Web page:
graduates a record 406 students May 8
By Scott Bigelow
Senator Elizabeth Dole encouraged graduates of The University of North
Carolina at Pembroke to be passionate in the pursuit of their goals.
Sen. Dole spoke
to an audience of 4,000, including a record 406 graduates, during an
outdoor Commencement ceremony on Saturday, May 8. It was the first outdoor
commencement at UNCP since Bill Cosby spoke in 1998.
"If you are
truly passionate about what you are doing, the sky is the limit,"
Sen. Dole said. "I do know what it is like to face challenges."
The senator from
North Carolina has shattered many barriers during her long career of
public service that began during the Nixon administration. In 2002,
Sen. Dole was the first woman elected to the U.S. Senate from North
I had a business card with 'Senator' in front of my name, I had other
glass ceilings to break," she said. "The path I chose to take
was certainly the one less traveled in Washington, D.C."
being one of 24 women in a class of more than 500 men at Harvard Law
School, Sen. Dole was the only woman to serve on the Federal Trade Commission
and the first woman to head a branch of the armed services, the U.S.
"There will always be daunting challenges, and when they say it
can't be done, I can't wait to try, " Sen. Dole said.
There are several
issues that Sen. Dole is passionate about today. One of those issues
is dear to the hearts of many who attended graduation at the University
that was founded in 1887 as the nation's first state supported institution
of higher education for American Indians.
"I am passionately
pursuing the recognition of the Lumbee Indians," she said. "I
introduced this as my first legislative initiative in the United States
Senate because it is the right thing to do - it is the fair thing to
Dole said the casino gambling issue poses a difficult problem for Lumbee
are now spending millions of dollars to derail the progress of this
bill, based on the premise that passage will promote gaming on Lumbee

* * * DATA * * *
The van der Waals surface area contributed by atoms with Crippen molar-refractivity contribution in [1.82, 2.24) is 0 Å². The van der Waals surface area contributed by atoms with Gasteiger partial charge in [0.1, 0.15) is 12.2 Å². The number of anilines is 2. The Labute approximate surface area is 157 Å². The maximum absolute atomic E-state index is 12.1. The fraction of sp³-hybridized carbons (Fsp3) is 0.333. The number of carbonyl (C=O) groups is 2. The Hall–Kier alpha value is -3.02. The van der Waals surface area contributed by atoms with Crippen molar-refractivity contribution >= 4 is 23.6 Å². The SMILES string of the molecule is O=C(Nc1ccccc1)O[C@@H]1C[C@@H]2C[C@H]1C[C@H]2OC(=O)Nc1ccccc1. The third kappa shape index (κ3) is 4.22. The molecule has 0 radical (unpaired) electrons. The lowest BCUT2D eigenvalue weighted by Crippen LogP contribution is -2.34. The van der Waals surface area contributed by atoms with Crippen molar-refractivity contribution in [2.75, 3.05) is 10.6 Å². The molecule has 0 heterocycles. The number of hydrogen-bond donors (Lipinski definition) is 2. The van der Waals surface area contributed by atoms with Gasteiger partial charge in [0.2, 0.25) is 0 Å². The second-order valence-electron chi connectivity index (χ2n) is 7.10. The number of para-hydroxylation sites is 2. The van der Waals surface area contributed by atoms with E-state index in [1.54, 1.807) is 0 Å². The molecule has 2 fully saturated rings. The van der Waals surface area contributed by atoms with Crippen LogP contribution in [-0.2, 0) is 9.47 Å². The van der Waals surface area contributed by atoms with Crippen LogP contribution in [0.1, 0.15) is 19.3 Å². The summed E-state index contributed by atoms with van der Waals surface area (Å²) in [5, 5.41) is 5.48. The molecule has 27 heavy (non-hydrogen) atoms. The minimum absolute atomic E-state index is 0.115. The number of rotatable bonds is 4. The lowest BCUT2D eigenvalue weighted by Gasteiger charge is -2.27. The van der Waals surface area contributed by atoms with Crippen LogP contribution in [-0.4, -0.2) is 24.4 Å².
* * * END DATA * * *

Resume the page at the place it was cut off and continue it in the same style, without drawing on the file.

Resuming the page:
land," she said. "This argument holds no water with me. Indian
gaming has only been around since the 1980s, yet the tribe has been
seeking federal recognition since the 1880s."
A buyout of federal
tobacco allotments is another difficult battle that Sen. Dole is passionate
about. She was speaking in the heart of tobacco country.
"I don't need
to tell you all why a tobacco quota buyout is essential for North Carolina,
but unfortunately I have to convince a lot of folks from places like
Maine and Minnesota," she said.
Sen. Dole, who
fought for public safety as Secretary of Transportation and against
world hunger as president of the American Red Cross, said, when all
is said and done, that passion makes the difference.
questions we will ask ourselves is what did I stand for? Did I make
a positive difference in the lives of others?" she said. "That,
UNCP graduates, is what truly matters."
what you can do in this journey called life," Sen. Dole said. "Place
no boundary on your aspirations."
In his closing
words to the graduates, UNCP Chancellor Allen C. Meadors urged graduates
to keep their dreams in focus.
experience here at UNCP strengthen you for the journey ahead,"
Chancellor Meadors said. "Have clear and focused goals and make
your long term goals part of your every day life."
to the graduates were UNC President Molly Corbett Broad, Dr. Dudley
Ford, a member of the UNC Board of Governors, Gervais Oxendine, chair
of the UNCP Board of Trustees, Dr. Thomas Dooling, chair of the General
Faculty, Alphonza Thomas, vice president of the Student Government Association
and Hal Sargent II, president of the Alumni Association.
Scenes from Commencement
to University Newswire